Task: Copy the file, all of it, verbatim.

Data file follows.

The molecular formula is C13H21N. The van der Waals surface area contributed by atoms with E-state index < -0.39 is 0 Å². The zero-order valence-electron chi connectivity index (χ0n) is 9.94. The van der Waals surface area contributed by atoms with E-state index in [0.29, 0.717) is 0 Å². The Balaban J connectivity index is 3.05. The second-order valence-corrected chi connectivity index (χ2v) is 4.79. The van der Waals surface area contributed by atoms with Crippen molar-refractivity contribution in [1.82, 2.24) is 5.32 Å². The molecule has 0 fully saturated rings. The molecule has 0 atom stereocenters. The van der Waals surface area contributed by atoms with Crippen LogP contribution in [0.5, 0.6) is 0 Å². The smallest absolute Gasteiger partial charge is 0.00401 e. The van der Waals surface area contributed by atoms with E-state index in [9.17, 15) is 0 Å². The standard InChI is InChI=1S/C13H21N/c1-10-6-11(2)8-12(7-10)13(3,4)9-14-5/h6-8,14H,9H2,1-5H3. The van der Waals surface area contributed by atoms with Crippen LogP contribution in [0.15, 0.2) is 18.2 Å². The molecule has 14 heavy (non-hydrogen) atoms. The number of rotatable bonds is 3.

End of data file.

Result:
The molecular formula is C13H21N. The van der Waals surface area contributed by atoms with E-state index < -0.39 is 0 Å². The zero-order valence-electron chi connectivity index (χ0n) is 9.94. The van der Waals surface area contributed by atoms with E-state index in [0.29, 0.717) is 0 Å². The Balaban J connectivity index is 3.05. The second-order valence-corrected chi connectivity index (χ2v) is 4.79. The van der Waals surface area contributed by atoms with Crippen molar-refractivity contribution in [1.82, 2.24) is 5.32 Å². The molecule has 0 fully saturated rings. The molecule has 0 atom stereocenters. The van der Waals surface area contributed by atoms with Crippen LogP contribution in [0.5, 0.6) is 0 Å². The smallest absolute Gasteiger partial charge is 0.00401 e. The van der Waals surface area contributed by atoms with E-state index in [9.17, 15) is 0 Å². The standard InChI is InChI=1S/C13H21N/c1-10-6-11(2)8-12(7-10)13(3,4)9-14-5/h6-8,14H,9H2,1-5H3. The van der Waals surface area contributed by atoms with Crippen LogP contribution in [0.15, 0.2) is 18.2 Å². The molecule has 14 heavy (non-hydrogen) atoms. The number of rotatable bonds is 3.